Episode 137

The Introvert's Guide to Networking with Greg Roche

Tired of feeling drained by networking? Learn how introvert Greg Roche went from laid off to LinkedIn legend by developing unconventional strategies that play to your strengths. In this episode, he’ll show you how to ditch the small talk and use thoughtful questions to start quality connections from the comfort of your keyboard. Discover tactics for virtual outreach that feel natural instead of nerve-wracking so you can build your network without leaving your comfort zone.

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The Introverted Networker

Greg’s Bio

Greg Roche teaches introverts to grow their networks without going to networking events. He is the author of book, “The Fast and Easy Guide to Networking for Introverts,” he’s publishes The Introverted Networker which is his weekly newsletter that delivers one networking tip to your inbox every Saturday morning, and he posts every weekday on LinkedIn about networking. He’s a VP of Compensation at large healthcare company and has spent the last 25 years of his professional life working in the healthcare, consulting, cybersecurity, and multifamily real estate industries. Greg is a Colorado native who has lived in the Denver area for the past 20 years.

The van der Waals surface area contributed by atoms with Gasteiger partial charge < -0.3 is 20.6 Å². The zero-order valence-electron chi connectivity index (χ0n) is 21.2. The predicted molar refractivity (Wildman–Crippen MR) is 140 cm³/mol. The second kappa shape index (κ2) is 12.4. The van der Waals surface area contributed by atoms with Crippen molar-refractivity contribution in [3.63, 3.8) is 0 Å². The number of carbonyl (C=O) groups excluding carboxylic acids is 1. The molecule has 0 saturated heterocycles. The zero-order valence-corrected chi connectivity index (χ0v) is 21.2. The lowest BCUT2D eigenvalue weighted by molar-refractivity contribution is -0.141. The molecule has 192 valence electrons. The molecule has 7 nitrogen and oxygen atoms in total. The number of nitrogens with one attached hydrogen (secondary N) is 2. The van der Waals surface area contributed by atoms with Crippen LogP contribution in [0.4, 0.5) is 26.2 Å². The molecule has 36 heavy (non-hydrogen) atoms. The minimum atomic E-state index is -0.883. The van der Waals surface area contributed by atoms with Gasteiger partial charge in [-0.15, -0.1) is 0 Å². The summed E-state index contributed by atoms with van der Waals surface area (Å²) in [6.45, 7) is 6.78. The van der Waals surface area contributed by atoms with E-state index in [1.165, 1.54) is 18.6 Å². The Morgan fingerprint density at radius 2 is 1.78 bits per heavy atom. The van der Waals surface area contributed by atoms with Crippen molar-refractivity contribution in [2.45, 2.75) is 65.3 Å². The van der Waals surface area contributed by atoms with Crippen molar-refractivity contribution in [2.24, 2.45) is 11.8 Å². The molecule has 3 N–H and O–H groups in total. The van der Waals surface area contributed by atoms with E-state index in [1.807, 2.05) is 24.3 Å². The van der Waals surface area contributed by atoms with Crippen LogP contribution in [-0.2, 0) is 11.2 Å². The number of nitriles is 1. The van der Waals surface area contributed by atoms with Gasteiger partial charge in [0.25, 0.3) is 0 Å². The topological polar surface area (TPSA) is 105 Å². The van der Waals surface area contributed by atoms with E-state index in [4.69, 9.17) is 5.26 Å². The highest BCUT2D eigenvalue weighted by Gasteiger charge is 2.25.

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Transcript:

Angie 

Hello, and welcome to No More Mondays. I am your host, Angie Callen. Networking, LinkedIn, professional communities; If you listen to No More Mondays and have for more than a hot minute, you know this is a topic I love to talk about, and how much of a game changer networking with actual real humans can be to your professional development. And the day is finally here where I get to dig in and focus an entire episode on this subject as I am joined by Greg Roche, a networking guru and LinkedIn legend who focuses specifically on helping introverts embrace networking and become more comfortable putting themselves out there by day he is a non HR HR guy, and by night he is an entrepreneur with multiple side hustles, including early childhood education, food trucks, and of course, the executive coaching piece that aligns with the networking stuff he does. He’s a man of many talents, and I am excited for you to get to know him. Let’s welcome Greg Roche. To know more Mondays, Greg, welcome to the show.